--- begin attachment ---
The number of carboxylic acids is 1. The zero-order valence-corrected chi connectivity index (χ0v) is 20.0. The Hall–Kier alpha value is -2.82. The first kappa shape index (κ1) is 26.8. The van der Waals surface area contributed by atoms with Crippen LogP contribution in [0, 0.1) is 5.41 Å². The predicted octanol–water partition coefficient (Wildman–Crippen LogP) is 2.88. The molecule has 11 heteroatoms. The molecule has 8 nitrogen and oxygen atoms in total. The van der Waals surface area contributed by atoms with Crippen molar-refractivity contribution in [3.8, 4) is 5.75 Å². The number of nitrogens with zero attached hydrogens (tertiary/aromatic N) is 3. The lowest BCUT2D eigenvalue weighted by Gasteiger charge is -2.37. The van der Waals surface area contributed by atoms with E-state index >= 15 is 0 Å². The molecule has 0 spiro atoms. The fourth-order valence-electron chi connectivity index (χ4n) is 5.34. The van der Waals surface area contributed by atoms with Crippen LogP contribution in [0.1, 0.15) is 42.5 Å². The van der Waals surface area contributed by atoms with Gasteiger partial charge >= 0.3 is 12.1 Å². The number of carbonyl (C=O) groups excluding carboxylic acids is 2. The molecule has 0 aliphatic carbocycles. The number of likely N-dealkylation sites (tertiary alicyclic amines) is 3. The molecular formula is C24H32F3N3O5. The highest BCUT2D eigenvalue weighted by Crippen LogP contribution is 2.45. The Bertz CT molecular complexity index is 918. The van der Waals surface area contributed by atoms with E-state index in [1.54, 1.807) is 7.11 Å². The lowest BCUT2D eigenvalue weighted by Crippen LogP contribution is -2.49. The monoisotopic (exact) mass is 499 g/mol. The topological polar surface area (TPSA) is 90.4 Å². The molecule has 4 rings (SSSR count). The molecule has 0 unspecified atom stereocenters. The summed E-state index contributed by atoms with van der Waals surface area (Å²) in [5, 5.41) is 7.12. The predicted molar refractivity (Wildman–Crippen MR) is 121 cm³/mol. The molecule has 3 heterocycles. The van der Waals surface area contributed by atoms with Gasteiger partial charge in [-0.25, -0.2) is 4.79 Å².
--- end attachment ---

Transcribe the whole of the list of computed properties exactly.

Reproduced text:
The number of carboxylic acids is 1. The zero-order valence-corrected chi connectivity index (χ0v) is 20.0. The Hall–Kier alpha value is -2.82. The first kappa shape index (κ1) is 26.8. The van der Waals surface area contributed by atoms with Crippen LogP contribution in [0, 0.1) is 5.41 Å². The predicted octanol–water partition coefficient (Wildman–Crippen LogP) is 2.88. The molecule has 11 heteroatoms. The molecule has 8 nitrogen and oxygen atoms in total. The van der Waals surface area contributed by atoms with Crippen molar-refractivity contribution in [3.8, 4) is 5.75 Å². The number of nitrogens with zero attached hydrogens (tertiary/aromatic N) is 3. The lowest BCUT2D eigenvalue weighted by Gasteiger charge is -2.37. The van der Waals surface area contributed by atoms with E-state index >= 15 is 0 Å². The molecule has 0 spiro atoms. The fourth-order valence-electron chi connectivity index (χ4n) is 5.34. The van der Waals surface area contributed by atoms with Crippen LogP contribution in [0.1, 0.15) is 42.5 Å². The van der Waals surface area contributed by atoms with Gasteiger partial charge >= 0.3 is 12.1 Å². The number of carbonyl (C=O) groups excluding carboxylic acids is 2. The molecule has 0 aliphatic carbocycles. The number of likely N-dealkylation sites (tertiary alicyclic amines) is 3. The molecular formula is C24H32F3N3O5. The highest BCUT2D eigenvalue weighted by Crippen LogP contribution is 2.45. The Bertz CT molecular complexity index is 918. The van der Waals surface area contributed by atoms with E-state index in [1.54, 1.807) is 7.11 Å². The lowest BCUT2D eigenvalue weighted by Crippen LogP contribution is -2.49. The monoisotopic (exact) mass is 499 g/mol. The topological polar surface area (TPSA) is 90.4 Å². The molecule has 4 rings (SSSR count). The molecule has 0 unspecified atom stereocenters. The summed E-state index contributed by atoms with van der Waals surface area (Å²) in [5, 5.41) is 7.12. The predicted molar refractivity (Wildman–Crippen MR) is 121 cm³/mol. The molecule has 3 heterocycles. The van der Waals surface area contributed by atoms with Gasteiger partial charge in [-0.25, -0.2) is 4.79 Å².